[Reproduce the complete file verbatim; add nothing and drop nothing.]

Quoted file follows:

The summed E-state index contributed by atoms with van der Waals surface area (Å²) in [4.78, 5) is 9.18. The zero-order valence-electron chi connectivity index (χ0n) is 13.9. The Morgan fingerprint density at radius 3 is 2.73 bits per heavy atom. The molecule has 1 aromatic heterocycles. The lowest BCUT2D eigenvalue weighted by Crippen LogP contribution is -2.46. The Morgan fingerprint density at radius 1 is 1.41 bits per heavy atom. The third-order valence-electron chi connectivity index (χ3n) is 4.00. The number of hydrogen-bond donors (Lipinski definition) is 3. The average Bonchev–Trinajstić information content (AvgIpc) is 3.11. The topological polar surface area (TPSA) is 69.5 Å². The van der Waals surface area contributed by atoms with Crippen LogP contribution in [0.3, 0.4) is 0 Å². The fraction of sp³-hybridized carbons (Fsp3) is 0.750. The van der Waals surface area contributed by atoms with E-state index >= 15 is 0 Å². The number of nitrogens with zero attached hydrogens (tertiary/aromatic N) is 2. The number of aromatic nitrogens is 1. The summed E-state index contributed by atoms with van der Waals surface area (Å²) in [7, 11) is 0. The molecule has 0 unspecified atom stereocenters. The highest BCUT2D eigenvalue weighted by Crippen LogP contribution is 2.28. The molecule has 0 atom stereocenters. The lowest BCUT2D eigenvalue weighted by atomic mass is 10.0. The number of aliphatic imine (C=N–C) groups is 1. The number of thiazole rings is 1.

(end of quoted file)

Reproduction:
The summed E-state index contributed by atoms with van der Waals surface area (Å²) in [4.78, 5) is 9.18. The zero-order valence-electron chi connectivity index (χ0n) is 13.9. The Morgan fingerprint density at radius 3 is 2.73 bits per heavy atom. The molecule has 1 aromatic heterocycles. The lowest BCUT2D eigenvalue weighted by Crippen LogP contribution is -2.46. The Morgan fingerprint density at radius 1 is 1.41 bits per heavy atom. The third-order valence-electron chi connectivity index (χ3n) is 4.00. The number of hydrogen-bond donors (Lipinski definition) is 3. The average Bonchev–Trinajstić information content (AvgIpc) is 3.11. The topological polar surface area (TPSA) is 69.5 Å². The van der Waals surface area contributed by atoms with Crippen LogP contribution in [0.3, 0.4) is 0 Å². The fraction of sp³-hybridized carbons (Fsp3) is 0.750. The van der Waals surface area contributed by atoms with E-state index >= 15 is 0 Å². The number of nitrogens with zero attached hydrogens (tertiary/aromatic N) is 2. The number of aromatic nitrogens is 1. The summed E-state index contributed by atoms with van der Waals surface area (Å²) in [7, 11) is 0. The molecule has 0 unspecified atom stereocenters. The highest BCUT2D eigenvalue weighted by Crippen LogP contribution is 2.28. The molecule has 0 atom stereocenters. The lowest BCUT2D eigenvalue weighted by atomic mass is 10.0. The number of aliphatic imine (C=N–C) groups is 1. The number of thiazole rings is 1.